Mike Goodridge confesses to being a cinema shusher who is offended by the loud popcorn crunchers and mobile phone talkers. That’s why exhibitors need to keep upping the ante to draw us into the theatrical experience.

It’s a given in this business that the theatrical experience is king. But for an irritable old film purist like myself, going to the movies is an outing littered with hurdles.
First, there’s the age-old problem of talking patrons. Whether it’s a persistent whisper or brazenly loud chatter, you apparently can’t avoid people talking during a film these days. Despite pleas for silence from most cinema circuits before the film begins, some ticket-buying customers apparently feel the need to comment to each other on the on-screen drama or maybe just the colour of a sofa with no consideration for the other members of the audience.
Same goes for the apparently limitless number of people rummaging through plastic bags or crunching popcorn with mouths agape as if only a full extension of the jaw will do to smash the popped corn into submission. That’s not to mention the gum-chewers and their slurpy mastication, the texting and email checking that goes on regardless of whether the lights are off or on and, heaven forbid, the odd occasion when someone actually takes a call. Then there are always the offenders sitting behind me who rest their knees on my seat and keep me rocking back and forth for hours as if I were on a virtual reality ride.
And did I mention the big-haired folk who walk in ten minutes late and sit in front of you, thereafter imposing their over-sized do onto the screen?
OK, you get the picture, I am an anxious moviegoer and one of these days, I have no doubt, my endless shushes, glares and scowls will earn me a black eye or worse.
And, yes, I should lighten up and enjoy the presence of my fellow humans; a little noise here and there from the rows surrounding me could be overlooked in favour of the emotion and excitement shared by us all while watching the movie.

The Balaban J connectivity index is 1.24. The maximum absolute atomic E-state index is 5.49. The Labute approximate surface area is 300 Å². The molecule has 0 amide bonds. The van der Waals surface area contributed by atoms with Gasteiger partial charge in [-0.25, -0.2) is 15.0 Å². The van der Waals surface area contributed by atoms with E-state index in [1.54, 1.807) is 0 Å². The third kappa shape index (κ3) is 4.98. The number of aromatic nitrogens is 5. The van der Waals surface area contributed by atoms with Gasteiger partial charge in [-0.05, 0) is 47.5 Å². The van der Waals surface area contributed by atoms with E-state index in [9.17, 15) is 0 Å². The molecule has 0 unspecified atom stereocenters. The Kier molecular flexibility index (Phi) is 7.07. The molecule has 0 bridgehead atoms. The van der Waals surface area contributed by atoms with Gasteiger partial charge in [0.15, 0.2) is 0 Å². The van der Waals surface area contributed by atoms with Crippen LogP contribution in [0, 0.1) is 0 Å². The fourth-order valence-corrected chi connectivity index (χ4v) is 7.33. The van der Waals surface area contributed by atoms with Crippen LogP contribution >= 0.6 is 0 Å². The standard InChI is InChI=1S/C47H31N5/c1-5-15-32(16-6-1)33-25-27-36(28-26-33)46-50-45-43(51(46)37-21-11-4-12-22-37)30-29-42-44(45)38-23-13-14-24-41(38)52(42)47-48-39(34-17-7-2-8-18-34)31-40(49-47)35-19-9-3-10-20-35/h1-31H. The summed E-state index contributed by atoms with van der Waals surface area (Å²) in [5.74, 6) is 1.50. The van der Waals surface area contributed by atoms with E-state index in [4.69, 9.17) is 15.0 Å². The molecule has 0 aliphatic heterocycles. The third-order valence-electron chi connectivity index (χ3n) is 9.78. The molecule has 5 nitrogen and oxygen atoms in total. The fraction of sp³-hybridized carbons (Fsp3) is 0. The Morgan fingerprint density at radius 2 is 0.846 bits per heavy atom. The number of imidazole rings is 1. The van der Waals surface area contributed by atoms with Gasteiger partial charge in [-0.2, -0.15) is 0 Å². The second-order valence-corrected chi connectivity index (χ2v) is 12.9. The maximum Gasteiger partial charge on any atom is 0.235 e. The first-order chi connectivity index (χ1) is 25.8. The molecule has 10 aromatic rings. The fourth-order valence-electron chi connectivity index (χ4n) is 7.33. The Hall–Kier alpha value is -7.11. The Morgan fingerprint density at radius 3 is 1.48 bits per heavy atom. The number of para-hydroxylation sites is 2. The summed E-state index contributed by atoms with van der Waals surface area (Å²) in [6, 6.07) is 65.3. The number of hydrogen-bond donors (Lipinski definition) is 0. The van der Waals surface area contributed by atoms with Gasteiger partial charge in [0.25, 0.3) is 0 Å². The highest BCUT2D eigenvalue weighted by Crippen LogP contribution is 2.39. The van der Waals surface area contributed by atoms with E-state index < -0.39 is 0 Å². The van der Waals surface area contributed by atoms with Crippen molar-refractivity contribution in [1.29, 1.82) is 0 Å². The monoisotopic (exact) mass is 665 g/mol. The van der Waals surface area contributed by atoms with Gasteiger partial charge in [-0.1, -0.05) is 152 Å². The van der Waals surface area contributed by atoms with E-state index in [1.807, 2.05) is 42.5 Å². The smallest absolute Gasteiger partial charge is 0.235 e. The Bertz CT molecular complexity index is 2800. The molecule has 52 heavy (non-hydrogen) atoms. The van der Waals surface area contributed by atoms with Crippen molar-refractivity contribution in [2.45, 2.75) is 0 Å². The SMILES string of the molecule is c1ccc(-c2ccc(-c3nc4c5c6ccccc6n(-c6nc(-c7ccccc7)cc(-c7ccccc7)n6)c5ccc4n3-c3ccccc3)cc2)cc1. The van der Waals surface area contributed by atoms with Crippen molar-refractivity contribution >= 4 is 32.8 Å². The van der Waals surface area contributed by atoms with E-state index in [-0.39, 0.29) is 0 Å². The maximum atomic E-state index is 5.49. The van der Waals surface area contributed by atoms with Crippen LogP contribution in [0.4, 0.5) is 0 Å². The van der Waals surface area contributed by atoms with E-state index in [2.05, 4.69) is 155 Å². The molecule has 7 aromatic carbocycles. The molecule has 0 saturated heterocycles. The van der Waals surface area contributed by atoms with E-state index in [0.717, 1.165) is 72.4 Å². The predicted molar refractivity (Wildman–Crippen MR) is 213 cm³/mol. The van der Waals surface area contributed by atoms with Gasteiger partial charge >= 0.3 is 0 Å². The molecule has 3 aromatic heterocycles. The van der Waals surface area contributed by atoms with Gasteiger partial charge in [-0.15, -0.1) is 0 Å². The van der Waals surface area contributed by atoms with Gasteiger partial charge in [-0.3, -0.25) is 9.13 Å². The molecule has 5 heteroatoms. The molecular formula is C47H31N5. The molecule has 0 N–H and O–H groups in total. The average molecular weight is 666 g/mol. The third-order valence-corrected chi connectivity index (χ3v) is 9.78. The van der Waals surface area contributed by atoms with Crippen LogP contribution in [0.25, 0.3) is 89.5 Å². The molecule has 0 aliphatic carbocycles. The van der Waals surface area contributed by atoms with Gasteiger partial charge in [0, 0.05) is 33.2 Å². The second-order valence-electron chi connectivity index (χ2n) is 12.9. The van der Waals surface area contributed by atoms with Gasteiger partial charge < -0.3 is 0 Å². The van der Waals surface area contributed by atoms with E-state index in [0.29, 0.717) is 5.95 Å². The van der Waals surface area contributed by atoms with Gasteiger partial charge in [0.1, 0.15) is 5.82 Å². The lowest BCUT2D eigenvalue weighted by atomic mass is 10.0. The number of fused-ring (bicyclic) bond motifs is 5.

But where I do get self-righteously shirty is when the offering itself is substandard. Like the fact that Green Zone was out of focus at the central London cinema in which I saw it or that Iron Man 2 started 20 minutes late at another with no explanation from staff as to why. In that same Iron Man 2 show, doors were left wide open, flooding light into the auditorium.
I am loathe to single out the circuits responsible because obviously there are hitches along the way in every cinema, but when the customer outlay is in excess of £12 in central London – that’s $18, stupendously expensive in US terms – it makes me think twice about going back.
Why not wait until I see the film on a long-haul flight, or even better order it up on my smart new Samsung 40 inch LED television? And let’s face it, DVD prices are coming down fast these days. If it wasn’t that I like to see most films out there for my job, there are certainly some films I would wait four months for. Or if I hadn’t been to see Alice In Wonderland in 3D IMAX, three months. On the subject of 3D, Samsung’s 3D television offers a pretty good image, by the way.
This is not meant as an exhibitor-bashing comment piece. It’s just a gentle reminder that the pressure is on cinema-owners to deliver the best possible experience to punters, especially as the prices are being raised for premium add-ons like VIP seating or 3D.
For an anally retentive film-bore like myself, the prospect of watching movies in the calm of my own home, on a wide-screen TV and with no distractions is an increasingly attractive one.
So when distributors – as perhaps is inevitable – start eating into the theatrical window with premium VOD offerings of their new movies, maybe I will pay $30 instead of $18 for the privilege. I can imagine families and older couples paying as much as $50 or more if it means avoiding the hassle and additional cost of an outing to the local multiplex. Upscale audiences are already enjoying day-and-date VOD releases of arthouse titles in many countries.
There’s still nothing to beat theatrical movie-going – being out-of-home, the darkness, the laughter, the tears - but exhibitors have to keep renewing every aspect of the experience and upping the stakes. There is a lot for them to lose.